Sunday, January 22, 2017

Why isn't ticket reselling illegal?

It's hardly philosophy, but dammit I'm angry!
I've really wanted to see Radiohead in concert since the seminal album OK Computer.

In early April of 2017, I discovered, Radiohead was coming to Seattle, close enough for me to attend.
I was willing to spend up to $100 per ticket, drive the eight hours with three other family members, wife, son, his girlfriend, cross the border (which is no small feat these days) and stay in a hotel for at least one night.
We were even thinking of staying two nights and catching the Mariners opening day.
But I can't get tickets.
I couldn't get tickets within seven minutes of them going on sale.
I know it was seven minutes until sell out, but it could have been less.
Damned ticketmaster.ca simply didn't work.

The reason is: Ticket Resellers.

In the old days, when I was young (the old days is now the 80s, which is actually pretty funny) if one wanted to go to a concert, for example U2's Joshua Tree tour, one stood in line (or camped overnight) at one's local ticket reseller. This would occur in large and small towns all over and EVEN THE SCALPERS had to stand in line to get their tickets. As the tickets came on sale and everyone bought them, the line would move forward, you'd get your turn and usually you'd get your tickets.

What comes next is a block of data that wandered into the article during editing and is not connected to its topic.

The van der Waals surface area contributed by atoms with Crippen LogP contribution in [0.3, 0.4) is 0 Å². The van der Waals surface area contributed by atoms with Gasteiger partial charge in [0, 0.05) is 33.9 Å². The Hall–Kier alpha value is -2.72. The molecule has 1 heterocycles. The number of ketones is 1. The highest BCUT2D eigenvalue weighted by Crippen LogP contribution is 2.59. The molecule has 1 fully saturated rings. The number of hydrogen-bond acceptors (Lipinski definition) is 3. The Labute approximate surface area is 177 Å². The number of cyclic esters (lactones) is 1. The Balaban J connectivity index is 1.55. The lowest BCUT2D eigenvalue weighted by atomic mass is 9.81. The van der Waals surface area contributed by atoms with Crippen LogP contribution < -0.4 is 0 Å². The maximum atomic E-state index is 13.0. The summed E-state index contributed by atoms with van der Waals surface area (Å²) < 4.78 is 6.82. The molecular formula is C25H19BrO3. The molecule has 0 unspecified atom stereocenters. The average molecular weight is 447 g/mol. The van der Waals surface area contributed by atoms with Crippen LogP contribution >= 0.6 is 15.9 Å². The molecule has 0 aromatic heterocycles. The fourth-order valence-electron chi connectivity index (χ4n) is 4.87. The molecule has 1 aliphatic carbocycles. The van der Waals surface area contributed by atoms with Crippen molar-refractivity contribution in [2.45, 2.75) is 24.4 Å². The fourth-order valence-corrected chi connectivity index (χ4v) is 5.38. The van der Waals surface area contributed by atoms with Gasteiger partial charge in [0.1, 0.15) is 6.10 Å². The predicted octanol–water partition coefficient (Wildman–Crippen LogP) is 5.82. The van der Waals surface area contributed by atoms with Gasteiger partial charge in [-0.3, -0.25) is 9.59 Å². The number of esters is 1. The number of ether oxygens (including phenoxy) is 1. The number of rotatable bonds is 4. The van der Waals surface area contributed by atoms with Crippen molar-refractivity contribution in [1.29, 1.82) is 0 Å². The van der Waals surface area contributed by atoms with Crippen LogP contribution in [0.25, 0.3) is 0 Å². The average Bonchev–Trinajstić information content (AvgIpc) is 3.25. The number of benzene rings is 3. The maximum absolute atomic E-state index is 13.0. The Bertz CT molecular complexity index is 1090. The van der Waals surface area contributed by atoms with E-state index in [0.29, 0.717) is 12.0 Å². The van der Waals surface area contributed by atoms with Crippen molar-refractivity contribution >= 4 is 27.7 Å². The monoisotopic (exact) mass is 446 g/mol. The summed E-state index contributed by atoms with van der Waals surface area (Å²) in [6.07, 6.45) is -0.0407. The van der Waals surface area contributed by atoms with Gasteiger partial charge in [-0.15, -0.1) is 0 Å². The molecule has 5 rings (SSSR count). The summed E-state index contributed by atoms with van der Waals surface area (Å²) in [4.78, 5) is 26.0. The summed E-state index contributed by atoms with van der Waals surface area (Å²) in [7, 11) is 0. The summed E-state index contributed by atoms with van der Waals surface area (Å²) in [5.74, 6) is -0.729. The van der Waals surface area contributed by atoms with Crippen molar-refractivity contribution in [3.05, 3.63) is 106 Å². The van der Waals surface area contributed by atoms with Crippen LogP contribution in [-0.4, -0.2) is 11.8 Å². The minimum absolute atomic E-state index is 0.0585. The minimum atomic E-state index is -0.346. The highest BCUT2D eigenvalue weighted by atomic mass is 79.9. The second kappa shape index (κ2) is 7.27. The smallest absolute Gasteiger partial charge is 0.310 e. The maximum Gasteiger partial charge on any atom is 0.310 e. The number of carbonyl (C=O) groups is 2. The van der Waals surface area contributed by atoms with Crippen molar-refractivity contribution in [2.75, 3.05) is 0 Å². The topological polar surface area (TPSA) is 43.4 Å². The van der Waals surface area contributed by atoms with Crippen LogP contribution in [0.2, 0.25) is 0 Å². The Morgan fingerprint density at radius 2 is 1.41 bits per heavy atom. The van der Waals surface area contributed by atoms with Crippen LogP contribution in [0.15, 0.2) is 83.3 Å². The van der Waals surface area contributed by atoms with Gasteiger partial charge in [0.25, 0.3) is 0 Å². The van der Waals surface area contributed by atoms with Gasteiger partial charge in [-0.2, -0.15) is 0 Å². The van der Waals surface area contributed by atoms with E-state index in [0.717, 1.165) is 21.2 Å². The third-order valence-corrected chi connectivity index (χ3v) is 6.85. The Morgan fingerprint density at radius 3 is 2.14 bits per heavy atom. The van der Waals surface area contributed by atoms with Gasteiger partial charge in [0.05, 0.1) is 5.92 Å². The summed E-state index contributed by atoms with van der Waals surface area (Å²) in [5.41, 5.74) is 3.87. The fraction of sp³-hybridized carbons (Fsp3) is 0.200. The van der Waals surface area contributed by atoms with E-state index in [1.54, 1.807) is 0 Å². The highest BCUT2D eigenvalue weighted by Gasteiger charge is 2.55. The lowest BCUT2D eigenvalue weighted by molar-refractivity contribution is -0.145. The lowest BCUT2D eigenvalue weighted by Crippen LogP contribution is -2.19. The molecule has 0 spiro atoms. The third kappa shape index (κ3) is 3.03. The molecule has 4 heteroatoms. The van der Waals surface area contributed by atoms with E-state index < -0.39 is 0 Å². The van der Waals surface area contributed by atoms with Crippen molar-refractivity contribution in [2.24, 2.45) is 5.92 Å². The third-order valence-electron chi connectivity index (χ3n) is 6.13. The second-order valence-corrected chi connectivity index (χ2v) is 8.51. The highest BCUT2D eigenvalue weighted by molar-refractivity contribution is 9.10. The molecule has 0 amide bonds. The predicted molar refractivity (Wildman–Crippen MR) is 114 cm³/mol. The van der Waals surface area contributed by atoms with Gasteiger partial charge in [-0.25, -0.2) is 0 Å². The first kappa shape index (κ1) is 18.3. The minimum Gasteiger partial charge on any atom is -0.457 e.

These days, companies like StubHub buy up tickets, sometimes in presale and ordinary internet schlubs like myself can only get tickets when lucky. (I have succeeded in getting tickets in the recent past, to Muse, for instance.)

When StubHub was the only ticket reseller, this wasn't as large a problem, for instance, I think StubHub was only able to procure about one thousand tickets for my Radiohead show.
Tickets were originally $80 + ticketmaster fees. So that's $80 to Radiohead.
StubHub has tickets starting at twice that.
Good seats are at least quadruple that.
If you would like to read about StubHub, ticket reselling and the legalities of such, here is a good article. 

Now here's the philosophical part, that article about ticket reselling, other articles about it and the legal statements of StubHub and other resellers all say the same thing: "StubHub believes it charges a fair market value for its tickets as concert tickets are notoriously undervalued."

This means that everyone has changed their minds about what a concert ticket is and made it a commodity to be traded. I can't have a Radiohead ticket at $80 because that is obviously too low. $300 is much more reasonable. On this point they may be correct, after all I think I paid $50 to see U2 thirty years ago. However this is not my beef.

Imagine I set up a ham reselling shop beside my local butcher's shop. Every day I go into the butcher's shop and buy all his ham. I take that ham to my shop, quadruple the price and resell the ham. If you can get into the Butcher's shop before me, you can maybe buy some ham at a reasonable price that compensates everyone who had any part in bringing you said ham. If you can't and you want ham, you're gonna have to buy mine. Your response to this is, "Well, that ham was too cheap in the first place."


2 comments:

Thanks for commenting.